Hi, I'm Ev. I'm training to become a horsewoman. These are my adventures and misadventures. I'm green as hell, but so far, so good. I'm now learning from Bo (and sometimes his wife DeDe) at D&D Ranch in Pope Valley. I am extremely lucky to have this opportunity, I feel quite blessed, and I feel that they, and horses, have really turned my life around.
Solomon is my baby- a big old flea bitten grey Appendix gelding who is very kind and way too smart! I love him so very much. He is a rescue and was meant to be co-owned rehabbed, and maybe rehomed to a good home. He turned out to be over 25 years old with injuries that ultimately do not make him riding sound, so he is retired.

Tuesday, May 19, 2009

Solomon's Big Day of Training on the Ground

Today I got to meet the new boarder, Bluesky, who is also from the former Fugly Horse of the Day forum, now called the Free Speech Horse forum.

Bo had a bunch of construction to do. They are building a new tack room, and it is going to be nice. At the start of the day, however, he was able to do something with us- he built a chute!

Here it is open.

The concept behind this chute is that it is a very direct way to teach a difficult horse to back. Now, with Solomon, fighting him doesn't work. The best approach is a gradual, patient one, where he learns that he is not going to get attacked or hurt, but he also has to obey and do what is being asked of him. First, we lead Solomon through the chute, back and forth.

Here he is, not bored yet. Oh, but did he ever get bored with this later! Bored is just fine, so long as he is listening and learning. With an animal that weighs over a thousand pounds, I will take boredom over panic any day.
"What's going on, mom?"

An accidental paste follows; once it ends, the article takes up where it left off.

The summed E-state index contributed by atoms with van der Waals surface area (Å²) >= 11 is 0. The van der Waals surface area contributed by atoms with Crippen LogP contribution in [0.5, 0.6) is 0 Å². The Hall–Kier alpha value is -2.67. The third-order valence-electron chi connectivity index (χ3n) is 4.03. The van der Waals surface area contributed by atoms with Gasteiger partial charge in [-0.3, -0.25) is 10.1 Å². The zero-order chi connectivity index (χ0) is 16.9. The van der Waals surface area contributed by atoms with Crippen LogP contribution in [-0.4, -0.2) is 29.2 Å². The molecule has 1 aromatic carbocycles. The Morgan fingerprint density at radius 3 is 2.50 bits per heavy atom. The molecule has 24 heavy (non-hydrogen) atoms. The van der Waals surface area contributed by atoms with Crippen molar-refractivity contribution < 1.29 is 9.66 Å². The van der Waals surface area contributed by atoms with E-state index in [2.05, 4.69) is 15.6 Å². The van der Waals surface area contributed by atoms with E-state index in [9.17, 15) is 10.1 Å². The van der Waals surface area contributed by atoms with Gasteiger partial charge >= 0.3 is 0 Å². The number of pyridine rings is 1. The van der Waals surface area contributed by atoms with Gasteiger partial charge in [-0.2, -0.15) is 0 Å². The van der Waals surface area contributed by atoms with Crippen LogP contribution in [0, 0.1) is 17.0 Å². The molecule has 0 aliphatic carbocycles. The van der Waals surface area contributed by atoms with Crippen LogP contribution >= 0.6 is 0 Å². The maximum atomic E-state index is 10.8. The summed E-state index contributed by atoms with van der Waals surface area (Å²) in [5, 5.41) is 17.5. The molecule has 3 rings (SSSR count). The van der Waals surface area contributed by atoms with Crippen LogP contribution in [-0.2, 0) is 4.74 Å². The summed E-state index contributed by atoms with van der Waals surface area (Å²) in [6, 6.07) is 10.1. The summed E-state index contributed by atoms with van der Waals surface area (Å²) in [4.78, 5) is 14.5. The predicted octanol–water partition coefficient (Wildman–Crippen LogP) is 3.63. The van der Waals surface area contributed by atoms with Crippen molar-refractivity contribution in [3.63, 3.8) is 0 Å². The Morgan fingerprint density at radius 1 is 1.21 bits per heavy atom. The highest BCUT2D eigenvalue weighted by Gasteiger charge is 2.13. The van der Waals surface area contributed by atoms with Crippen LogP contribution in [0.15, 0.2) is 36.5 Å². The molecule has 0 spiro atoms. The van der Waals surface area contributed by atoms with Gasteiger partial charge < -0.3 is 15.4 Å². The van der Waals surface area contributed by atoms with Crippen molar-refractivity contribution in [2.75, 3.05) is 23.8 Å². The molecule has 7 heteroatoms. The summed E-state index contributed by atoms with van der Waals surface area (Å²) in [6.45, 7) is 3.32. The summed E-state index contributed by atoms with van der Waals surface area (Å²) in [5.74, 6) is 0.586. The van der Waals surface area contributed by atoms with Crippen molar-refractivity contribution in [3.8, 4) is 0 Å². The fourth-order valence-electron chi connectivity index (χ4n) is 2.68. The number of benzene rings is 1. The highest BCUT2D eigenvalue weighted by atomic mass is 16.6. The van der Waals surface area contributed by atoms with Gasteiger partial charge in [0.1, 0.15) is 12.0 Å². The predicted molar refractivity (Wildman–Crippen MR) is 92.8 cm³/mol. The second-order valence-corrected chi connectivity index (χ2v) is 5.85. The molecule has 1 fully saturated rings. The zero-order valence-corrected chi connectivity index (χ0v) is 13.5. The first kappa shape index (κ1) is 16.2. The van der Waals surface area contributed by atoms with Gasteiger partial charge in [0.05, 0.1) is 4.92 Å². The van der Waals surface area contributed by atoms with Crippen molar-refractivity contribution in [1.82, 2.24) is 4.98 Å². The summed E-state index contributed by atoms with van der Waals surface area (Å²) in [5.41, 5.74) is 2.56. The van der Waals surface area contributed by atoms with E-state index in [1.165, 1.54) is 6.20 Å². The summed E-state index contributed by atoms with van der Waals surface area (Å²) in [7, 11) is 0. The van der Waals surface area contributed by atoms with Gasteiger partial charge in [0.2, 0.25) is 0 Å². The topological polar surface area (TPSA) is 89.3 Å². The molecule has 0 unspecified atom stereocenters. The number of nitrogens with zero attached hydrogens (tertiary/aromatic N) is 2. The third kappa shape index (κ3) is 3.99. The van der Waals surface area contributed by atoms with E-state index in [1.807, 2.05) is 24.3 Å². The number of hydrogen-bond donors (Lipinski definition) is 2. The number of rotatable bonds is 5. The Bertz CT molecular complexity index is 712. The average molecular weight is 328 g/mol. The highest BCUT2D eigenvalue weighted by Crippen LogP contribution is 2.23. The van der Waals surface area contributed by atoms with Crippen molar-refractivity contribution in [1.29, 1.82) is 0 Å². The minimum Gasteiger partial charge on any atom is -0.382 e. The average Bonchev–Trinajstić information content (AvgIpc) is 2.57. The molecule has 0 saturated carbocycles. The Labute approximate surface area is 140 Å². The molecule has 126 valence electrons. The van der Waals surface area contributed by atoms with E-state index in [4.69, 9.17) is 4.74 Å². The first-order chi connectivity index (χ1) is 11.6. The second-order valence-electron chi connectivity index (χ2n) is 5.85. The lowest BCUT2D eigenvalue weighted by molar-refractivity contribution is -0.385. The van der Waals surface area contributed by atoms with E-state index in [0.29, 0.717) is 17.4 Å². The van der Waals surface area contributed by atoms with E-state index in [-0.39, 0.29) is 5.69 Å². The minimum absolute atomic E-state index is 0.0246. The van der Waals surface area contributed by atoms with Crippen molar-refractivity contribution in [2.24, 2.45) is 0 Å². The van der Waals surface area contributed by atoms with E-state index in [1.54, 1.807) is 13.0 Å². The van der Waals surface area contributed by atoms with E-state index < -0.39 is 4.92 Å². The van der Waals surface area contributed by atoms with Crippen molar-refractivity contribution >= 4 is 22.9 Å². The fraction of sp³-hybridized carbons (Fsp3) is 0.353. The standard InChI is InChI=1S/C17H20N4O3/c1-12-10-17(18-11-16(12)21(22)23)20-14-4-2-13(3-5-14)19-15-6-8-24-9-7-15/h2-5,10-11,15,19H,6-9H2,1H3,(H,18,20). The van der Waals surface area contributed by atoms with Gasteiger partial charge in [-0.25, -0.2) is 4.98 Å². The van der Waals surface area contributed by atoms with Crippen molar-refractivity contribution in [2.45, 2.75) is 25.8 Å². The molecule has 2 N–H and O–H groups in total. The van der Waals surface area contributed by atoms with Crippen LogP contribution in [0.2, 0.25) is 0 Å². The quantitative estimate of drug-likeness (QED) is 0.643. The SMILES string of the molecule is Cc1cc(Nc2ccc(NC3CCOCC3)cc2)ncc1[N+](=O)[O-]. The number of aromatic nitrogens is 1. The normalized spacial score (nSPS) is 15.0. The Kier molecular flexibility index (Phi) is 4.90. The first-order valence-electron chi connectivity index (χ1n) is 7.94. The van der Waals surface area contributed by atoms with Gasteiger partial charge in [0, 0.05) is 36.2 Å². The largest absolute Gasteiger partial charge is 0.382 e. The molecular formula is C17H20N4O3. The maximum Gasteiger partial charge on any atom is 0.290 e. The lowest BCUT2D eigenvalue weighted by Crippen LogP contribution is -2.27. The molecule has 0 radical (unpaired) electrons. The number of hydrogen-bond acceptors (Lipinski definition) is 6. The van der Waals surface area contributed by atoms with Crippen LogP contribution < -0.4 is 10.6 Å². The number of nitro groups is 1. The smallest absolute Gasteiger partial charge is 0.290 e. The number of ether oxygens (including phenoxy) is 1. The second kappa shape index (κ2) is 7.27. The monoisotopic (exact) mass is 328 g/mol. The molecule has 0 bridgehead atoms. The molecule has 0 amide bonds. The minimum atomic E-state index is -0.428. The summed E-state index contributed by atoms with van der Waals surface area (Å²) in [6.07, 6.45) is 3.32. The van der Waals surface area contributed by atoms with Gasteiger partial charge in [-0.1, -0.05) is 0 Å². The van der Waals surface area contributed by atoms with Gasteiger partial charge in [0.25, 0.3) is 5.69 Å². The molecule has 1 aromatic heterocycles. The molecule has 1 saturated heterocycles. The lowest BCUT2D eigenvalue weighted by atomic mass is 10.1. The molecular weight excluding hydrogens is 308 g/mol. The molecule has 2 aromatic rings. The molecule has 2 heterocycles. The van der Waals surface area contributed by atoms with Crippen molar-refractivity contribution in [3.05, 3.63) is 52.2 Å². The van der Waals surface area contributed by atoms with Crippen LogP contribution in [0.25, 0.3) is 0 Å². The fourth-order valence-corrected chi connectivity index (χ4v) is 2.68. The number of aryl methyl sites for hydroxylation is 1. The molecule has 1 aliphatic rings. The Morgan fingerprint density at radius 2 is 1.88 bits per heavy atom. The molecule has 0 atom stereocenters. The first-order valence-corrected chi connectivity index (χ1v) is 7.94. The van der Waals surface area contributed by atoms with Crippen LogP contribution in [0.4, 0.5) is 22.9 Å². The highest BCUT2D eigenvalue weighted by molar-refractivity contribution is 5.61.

But then came a twist! Then we gated off one end of the chute.

There was only one way out- backwards!

Aaah I don't like seeing myself on film. That is not a flattering angle, haha! But anyway, here we are, starting out the backing training. I did adjust how I held the rope and he did learn to back out a little more straight after this. He also didn't get to go for grass later either, heh. We did this over and over several times throughout the day.

I would let him go graze for a bit, and then bring him in and do some work, then let him go again. He was starting to get an attitude about coming in from grazing, so I decided to mix it up a bit so he wouldn't know what to anticipate, and would get a little break between each lesson. Work, reward, work, reward, and coming in now has the potential for more rewards later, so it isn't as big of a deal. Plus, the more I catch him and bring him in, the more he will settle into it.

He's looking pretty healthy these days.

I walked him past the construction work a couple of times while Bo was running the saw, cutting boards, and the nice fellow he has hired was hammering nails. "Big deal," said Solomon, "can I eat some more grass?" I called out, "Sol could be a construction horse!" Then I realized that doesn't really make sense. What is a construction horse? Does he wear a hard hat and maybe coveralls? Does he hold nails with his lips? Drag 2 X 4s around?

Aaaanyway, then I took him in the roundpen and, well, I roundpenned him. Just walking and trotting. We practiced transitioning between the two, and we practiced whoa. I am proud to say that while he did not stop immediately every time, he also did not try to come in and press himself on my shoulder once. I also, at the end of the lesson, got him to walk, trot, and whoa just with hand and voice signals- no whip signals.